No one accidentally adopts, right? We pursued adoption with passion. determination and single-mindedness. It required significant, time energy and commitment to become adoptive parents.
We must pursue parenting with equal intensity, one that is infused with a thorough awareness of the challenges unique to adoptive parenting. This requires a redesign of the parenting templates which our own parents used to raise us. We must replace these strategies with ones that consider our children’s needs–those common to all children, plus, those which emanate from their being adopted. This requires parenting with intention.
Intentional Parenting is both an attitude of the heart as well as a well-informed, well-educated approach. It is steeped in adoption-attunement* and respects the reality of our children’s needs, sensitivities and dual emotional loyalties. Intentional Parents (IPs*) understand we are not rivals with birth parents; we are teammates who love the same child and are all committed to that child’s well-being, happiness and personal growth.
IPs* recognize adoption did not cure infertility nor does our child’s secure attachment to us erase her connection to, or interest in her birth family. Moreover, intentional parents have a clear vision of their Purpose, Values and Goals as a parent and for their families. (Note that these terms are capitalized to indicate that these are not generalized, communal ideas. Instead, these concepts result from careful thought and discussion which distilled them to a core group, one that deeply resonates with us as individuals. These criteria then become the basis of our parental blueprint.)
In our coaching, we have frequently found parents have not paused to actively engage in a process of identifying, Purpose, Values, and Goals. Instead, they operate on intuition and “autopilot,” assuming their partner agrees. This is unfortunate because it leaves mismatches between the partner’s unexposed and can lead to division in parenting approach. Remember, each partner was raised in a separate family of origin. Their experiences may parallel their partner’s. But it may vary–a little or a lot. Children are experts at “divide and conquer,” so this Purpose, Values, and Goals defining process is a vital task for parents.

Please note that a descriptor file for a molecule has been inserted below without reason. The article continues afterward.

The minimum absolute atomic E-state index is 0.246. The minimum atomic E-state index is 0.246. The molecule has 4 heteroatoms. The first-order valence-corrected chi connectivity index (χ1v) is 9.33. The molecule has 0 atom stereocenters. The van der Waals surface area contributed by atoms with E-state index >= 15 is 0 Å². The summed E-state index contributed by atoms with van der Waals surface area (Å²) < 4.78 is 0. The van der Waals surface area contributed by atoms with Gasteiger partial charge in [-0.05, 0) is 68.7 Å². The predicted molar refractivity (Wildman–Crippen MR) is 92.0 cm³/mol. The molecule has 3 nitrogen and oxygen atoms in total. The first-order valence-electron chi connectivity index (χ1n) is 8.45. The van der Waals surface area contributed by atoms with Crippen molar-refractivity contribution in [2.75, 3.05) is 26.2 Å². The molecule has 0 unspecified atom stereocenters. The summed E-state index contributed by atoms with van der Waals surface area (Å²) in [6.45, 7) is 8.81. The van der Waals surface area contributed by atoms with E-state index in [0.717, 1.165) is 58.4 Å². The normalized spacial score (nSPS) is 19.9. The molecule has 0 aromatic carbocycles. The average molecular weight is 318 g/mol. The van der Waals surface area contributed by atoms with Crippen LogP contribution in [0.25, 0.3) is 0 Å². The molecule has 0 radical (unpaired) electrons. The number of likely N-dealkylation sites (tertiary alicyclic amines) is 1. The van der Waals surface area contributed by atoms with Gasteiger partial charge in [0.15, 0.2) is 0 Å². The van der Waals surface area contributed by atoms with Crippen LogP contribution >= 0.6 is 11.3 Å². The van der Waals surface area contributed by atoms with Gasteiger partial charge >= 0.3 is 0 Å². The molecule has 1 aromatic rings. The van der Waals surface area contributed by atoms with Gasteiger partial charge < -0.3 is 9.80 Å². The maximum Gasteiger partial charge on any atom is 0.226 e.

Explore these sample questions with a partner. Even if this discussion has already been held, it is worth revisiting periodically. It alerts us to where we have slipped off-course, fallen short or forgotten something entirely.
Purpose operates as one of the points of our parenting compass. It is a soul-steeped awareness that creates the reason why we chose to be parents. It goes beyond simply wanting to follow the natural cycle of life, of wanting to be equal participants in the parenting world of our friends and relatives. Purpose connects to a core spirituality.
What is it about being a parent that infuses meaning in your life? How does parenting reflect your philosophy of life? Of a child’s role in the family” In the world at large? How do your faith and spiritual beliefs influence your parenting?
Create a list of values that are important to you. Keep in mind that Values go beyond a moral code. They define who we are. We suffer internal conflict when we are not upholding these Values. It is imperative to identify the values on which you and your partner align as well as those on which compromise cannot occur. Which ones actively guide your thoughts, choices and behavior? These are your core Values, the ones that infuse your parenting philosophy and goals. Identifying core Values establishes another compass point for your family life.
Intentional parents also spend time refining their parental Goals. Most parents want to raise children who are happy, healthy–both physically and emotionally– and who grow to contribute to society. Think “roots and wings.” Parents want their children to build a firm foundation which provides the launching pad that propels them into their adult lives. Intentional adoptive parents also commit to nurturing a child’s natural talents and abilities even if they are different from patterns typical in the history of our family. (Highlighting the ways are kids are similar to us is a common “claiming” behavior but it is essential that this be balanced with an appreciation for the many ways our kids differ from us. We must ensure that our children believe that their differences enrich our families lest they infer that they must hide or be ashamed of their differences.)
Make an actual list of your Goals. Ask yourself how your parenting philosophy and strategies serve these goals. How fully are you living them? What blocks you from living them 100%? Which create the greatest challenge for you as a parent? For your children? Revisit the list on a regular basis to identify progress as well as opportunities for changes in strategy and priorities.
How will intentional parenting help your family? What will be the first steps you will take? How might working with a GIFT family coach assist you?